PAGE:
From the team behind PoolChia comes a new lightweight Chia wallet called Nucle.io run on the web, but not a custodial wallet as you retain control of your keys. This wallet a bit of a game changer, with no more multiday sync process needed to get up and going. Honestly, between the release of first Flexfarmer and now Nucle the barrier to entry for farming is getting very low. I’m told Nucle is looking for a full release in two weeks, so it should be available for everyone very soon.
I was invited in to the Nucle beta a few weeks back, and have been playing with the wallet since. And I have to say I am quite impressed. Getting started was very easy, and as soon as I was signed up I was able to transfer XCH in and start using it. Transfers were fast, but more importantly there was no wait for sync. It just worked. I am not too familiar with the Ethereum ecosphere but I am told it works very similarly to Metamask, run from cloud servers but protected by a user key so the custodians do not have access to the keys and wallet contents, even while you are actively using it.
Let’s start with the name. The Nucle team told me they did indeed derive the name from Nucleus, and their website Nucle.io can be pronounced “Nucleo”, but because everyone started calling it “Knuckle”, they have gone ahead and embraced that pronunciation. They have embraced it so much that they called the first token they were issuing to wallets “Tails”. As in the Sonic the Hedgehog characters, which I am here for. Pure coincidence too that Idris Elba is currently advertising Knuckles all over the world right now.
Nucle supports both 12 and 24 word keys. I want to take a second to talk about the security offered by word keys and how they work, because I think coming from Chia Network’s 24 word client it might look like Nucle is less secure. I mean, academically there is a higher entropy with 24 words but as long as there are enough words in the dictionary set 12 of them will provide a huge amount of entropy, more than enough to protect a web wallet. Far more than a 12 character password. And a 12 word key can be memorable enough to know which can be strong protection in and of itself.
Nucle also supports multiple wallets tied together with a password, where they are different wallets but can be easily managed – easier even than switching between keys in the official Chia client. They have early support for tokens and everything else to do with the current Chia ecosystem.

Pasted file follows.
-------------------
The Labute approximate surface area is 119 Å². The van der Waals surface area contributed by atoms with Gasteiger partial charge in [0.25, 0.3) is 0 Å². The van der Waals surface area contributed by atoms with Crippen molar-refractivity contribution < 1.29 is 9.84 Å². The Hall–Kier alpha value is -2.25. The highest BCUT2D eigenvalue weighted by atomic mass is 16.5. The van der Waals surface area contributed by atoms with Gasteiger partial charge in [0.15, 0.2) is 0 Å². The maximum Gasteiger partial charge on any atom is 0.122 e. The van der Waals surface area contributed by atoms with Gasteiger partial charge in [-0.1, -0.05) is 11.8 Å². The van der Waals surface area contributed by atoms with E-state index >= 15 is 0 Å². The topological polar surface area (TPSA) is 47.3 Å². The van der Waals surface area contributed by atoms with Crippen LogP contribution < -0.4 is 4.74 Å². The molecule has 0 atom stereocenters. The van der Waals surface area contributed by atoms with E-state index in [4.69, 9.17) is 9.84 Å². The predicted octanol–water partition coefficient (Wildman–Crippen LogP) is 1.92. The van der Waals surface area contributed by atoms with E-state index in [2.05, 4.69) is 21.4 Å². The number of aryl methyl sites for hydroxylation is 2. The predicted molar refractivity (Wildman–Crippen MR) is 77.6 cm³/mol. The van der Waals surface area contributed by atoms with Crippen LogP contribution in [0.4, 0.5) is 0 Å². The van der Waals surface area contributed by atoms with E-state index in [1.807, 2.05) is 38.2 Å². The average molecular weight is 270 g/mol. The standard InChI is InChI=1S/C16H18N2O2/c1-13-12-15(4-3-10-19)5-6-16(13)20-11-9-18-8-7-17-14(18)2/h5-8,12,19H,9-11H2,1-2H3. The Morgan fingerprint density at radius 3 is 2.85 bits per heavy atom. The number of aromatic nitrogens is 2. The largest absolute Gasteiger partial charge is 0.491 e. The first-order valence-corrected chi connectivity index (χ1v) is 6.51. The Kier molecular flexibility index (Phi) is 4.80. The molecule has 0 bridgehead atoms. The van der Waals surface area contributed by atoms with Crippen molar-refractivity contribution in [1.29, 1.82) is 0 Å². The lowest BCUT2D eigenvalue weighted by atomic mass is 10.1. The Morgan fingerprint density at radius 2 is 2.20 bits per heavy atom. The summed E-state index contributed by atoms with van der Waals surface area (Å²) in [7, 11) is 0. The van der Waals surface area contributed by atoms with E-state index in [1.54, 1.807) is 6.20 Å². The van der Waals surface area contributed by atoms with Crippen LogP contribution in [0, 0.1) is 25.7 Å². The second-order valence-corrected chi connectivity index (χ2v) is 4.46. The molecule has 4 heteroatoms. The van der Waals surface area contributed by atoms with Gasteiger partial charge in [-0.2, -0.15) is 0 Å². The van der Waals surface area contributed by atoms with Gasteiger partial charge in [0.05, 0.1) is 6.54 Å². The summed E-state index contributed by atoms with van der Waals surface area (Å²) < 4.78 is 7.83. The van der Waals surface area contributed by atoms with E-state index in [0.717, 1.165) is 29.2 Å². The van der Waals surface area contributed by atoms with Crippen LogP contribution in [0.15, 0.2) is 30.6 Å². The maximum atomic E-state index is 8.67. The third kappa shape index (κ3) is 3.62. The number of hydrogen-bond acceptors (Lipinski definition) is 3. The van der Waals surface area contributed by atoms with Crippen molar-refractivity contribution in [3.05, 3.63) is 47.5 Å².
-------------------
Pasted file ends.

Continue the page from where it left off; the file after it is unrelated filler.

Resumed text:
This is actually so good its a little boring to write about. The interface was good and easy to use, there were no technical issues I had with the product during the beta. I transferred coins in and out with no hassle, and had no issues using any of the features. Token support in the wallet is still early, but still ahead of the official client and ahead of the Chia Network itself. If they launch with their Tails token and can do something with it that will likely be another “first” for their launch.
Switching between computers is easy, just needed my words and set a new password for that system. I was able to load up both wallets with balances and start using them very quickly on the new system, and securely. There are a lot of use cases this opens up, as well as just making it possible to sporadically use a Chia wallet without giving yourself a days notice to resync.
The Nucle / PoolChia team seems very competent to me and very open about their product. They are planning on open sourcing the Nucle wallet and making it widely available in order to kick start the Chia software ecosystem and make it not cost-prohibitive to send and receive XCH. They plan on moving on to bigger and better projects using their wallet, including layer 2 tokens and decentralized applications (dapps). I suspect they will be stiff competition for anyone else looking to get into the space.
During the beta I did not take enough screenshots because I wanted to make sure this article was updated with the latest screens in case things changed during the beta period. Well, when I went this morning to get the screenshots I could no longer access the beta service – a risk I knowingly took. So I will update this article with screenshots as I get access. In the meantime if you would like to check out Nucle they have a YouTube channel with two videos and you can join their discord channel here to get more info on how to sign up when it becomes open to the public.